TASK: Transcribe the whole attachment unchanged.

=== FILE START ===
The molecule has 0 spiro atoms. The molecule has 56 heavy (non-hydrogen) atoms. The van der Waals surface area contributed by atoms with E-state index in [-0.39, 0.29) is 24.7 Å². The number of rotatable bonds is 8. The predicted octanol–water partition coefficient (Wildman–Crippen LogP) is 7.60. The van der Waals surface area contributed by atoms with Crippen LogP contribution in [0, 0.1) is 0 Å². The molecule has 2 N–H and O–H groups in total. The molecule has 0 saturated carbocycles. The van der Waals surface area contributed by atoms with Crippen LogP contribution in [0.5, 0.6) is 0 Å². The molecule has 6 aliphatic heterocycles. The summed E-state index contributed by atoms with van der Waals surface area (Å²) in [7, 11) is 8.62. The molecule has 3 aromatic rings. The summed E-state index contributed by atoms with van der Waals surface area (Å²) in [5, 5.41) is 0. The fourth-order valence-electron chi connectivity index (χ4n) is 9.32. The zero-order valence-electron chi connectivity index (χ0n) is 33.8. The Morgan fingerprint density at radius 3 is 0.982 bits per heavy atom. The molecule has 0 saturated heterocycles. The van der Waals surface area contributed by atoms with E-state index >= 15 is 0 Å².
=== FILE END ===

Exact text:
The molecule has 0 spiro atoms. The molecule has 56 heavy (non-hydrogen) atoms. The van der Waals surface area contributed by atoms with E-state index in [-0.39, 0.29) is 24.7 Å². The number of rotatable bonds is 8. The predicted octanol–water partition coefficient (Wildman–Crippen LogP) is 7.60. The van der Waals surface area contributed by atoms with Crippen LogP contribution in [0, 0.1) is 0 Å². The molecule has 2 N–H and O–H groups in total. The molecule has 0 saturated carbocycles. The van der Waals surface area contributed by atoms with Crippen LogP contribution in [0.5, 0.6) is 0 Å². The molecule has 6 aliphatic heterocycles. The summed E-state index contributed by atoms with van der Waals surface area (Å²) in [7, 11) is 8.62. The molecule has 3 aromatic rings. The summed E-state index contributed by atoms with van der Waals surface area (Å²) in [5, 5.41) is 0. The fourth-order valence-electron chi connectivity index (χ4n) is 9.32. The zero-order valence-electron chi connectivity index (χ0n) is 33.8. The Morgan fingerprint density at radius 3 is 0.982 bits per heavy atom. The molecule has 0 saturated heterocycles. The van der Waals surface area contributed by atoms with E-state index >= 15 is 0 Å².